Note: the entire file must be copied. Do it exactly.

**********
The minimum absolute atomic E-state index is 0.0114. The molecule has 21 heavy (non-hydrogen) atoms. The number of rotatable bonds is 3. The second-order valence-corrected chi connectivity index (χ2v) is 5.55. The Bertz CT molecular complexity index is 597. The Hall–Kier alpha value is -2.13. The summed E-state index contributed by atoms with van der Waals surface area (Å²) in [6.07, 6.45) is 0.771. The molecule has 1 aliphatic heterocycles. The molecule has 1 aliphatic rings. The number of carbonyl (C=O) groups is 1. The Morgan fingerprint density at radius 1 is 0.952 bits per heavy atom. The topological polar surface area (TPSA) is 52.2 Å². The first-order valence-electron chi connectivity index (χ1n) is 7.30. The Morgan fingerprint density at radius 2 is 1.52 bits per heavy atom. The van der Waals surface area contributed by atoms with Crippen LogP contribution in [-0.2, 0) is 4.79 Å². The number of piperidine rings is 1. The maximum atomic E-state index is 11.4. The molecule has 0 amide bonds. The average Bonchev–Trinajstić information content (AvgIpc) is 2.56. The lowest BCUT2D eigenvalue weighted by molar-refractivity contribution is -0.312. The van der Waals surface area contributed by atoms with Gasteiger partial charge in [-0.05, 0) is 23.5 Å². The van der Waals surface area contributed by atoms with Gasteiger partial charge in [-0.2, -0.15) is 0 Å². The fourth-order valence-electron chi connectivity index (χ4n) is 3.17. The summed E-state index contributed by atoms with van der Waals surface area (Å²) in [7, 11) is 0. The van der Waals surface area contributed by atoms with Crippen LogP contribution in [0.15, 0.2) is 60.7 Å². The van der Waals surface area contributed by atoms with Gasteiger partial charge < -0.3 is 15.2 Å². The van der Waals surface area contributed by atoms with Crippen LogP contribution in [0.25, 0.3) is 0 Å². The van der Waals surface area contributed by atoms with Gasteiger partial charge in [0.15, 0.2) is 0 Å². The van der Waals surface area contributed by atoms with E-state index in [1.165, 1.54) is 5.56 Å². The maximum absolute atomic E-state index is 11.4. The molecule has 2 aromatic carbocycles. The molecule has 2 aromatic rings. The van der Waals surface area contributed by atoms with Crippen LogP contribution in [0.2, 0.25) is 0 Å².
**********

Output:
The minimum absolute atomic E-state index is 0.0114. The molecule has 21 heavy (non-hydrogen) atoms. The number of rotatable bonds is 3. The second-order valence-corrected chi connectivity index (χ2v) is 5.55. The Bertz CT molecular complexity index is 597. The Hall–Kier alpha value is -2.13. The summed E-state index contributed by atoms with van der Waals surface area (Å²) in [6.07, 6.45) is 0.771. The molecule has 1 aliphatic heterocycles. The molecule has 1 aliphatic rings. The number of carbonyl (C=O) groups is 1. The Morgan fingerprint density at radius 1 is 0.952 bits per heavy atom. The topological polar surface area (TPSA) is 52.2 Å². The first-order valence-electron chi connectivity index (χ1n) is 7.30. The Morgan fingerprint density at radius 2 is 1.52 bits per heavy atom. The van der Waals surface area contributed by atoms with Crippen LogP contribution in [-0.2, 0) is 4.79 Å². The number of piperidine rings is 1. The maximum atomic E-state index is 11.4. The molecule has 0 amide bonds. The average Bonchev–Trinajstić information content (AvgIpc) is 2.56. The lowest BCUT2D eigenvalue weighted by molar-refractivity contribution is -0.312. The van der Waals surface area contributed by atoms with Gasteiger partial charge in [-0.05, 0) is 23.5 Å². The van der Waals surface area contributed by atoms with Gasteiger partial charge in [-0.2, -0.15) is 0 Å². The fourth-order valence-electron chi connectivity index (χ4n) is 3.17. The summed E-state index contributed by atoms with van der Waals surface area (Å²) in [7, 11) is 0. The van der Waals surface area contributed by atoms with Crippen LogP contribution in [0.15, 0.2) is 60.7 Å². The van der Waals surface area contributed by atoms with Gasteiger partial charge < -0.3 is 15.2 Å². The van der Waals surface area contributed by atoms with Crippen LogP contribution in [0.25, 0.3) is 0 Å². The van der Waals surface area contributed by atoms with Gasteiger partial charge in [0.15, 0.2) is 0 Å². The van der Waals surface area contributed by atoms with E-state index in [1.165, 1.54) is 5.56 Å². The maximum absolute atomic E-state index is 11.4. The molecule has 2 aromatic carbocycles. The molecule has 2 aromatic rings. The van der Waals surface area contributed by atoms with Crippen LogP contribution in [0.2, 0.25) is 0 Å².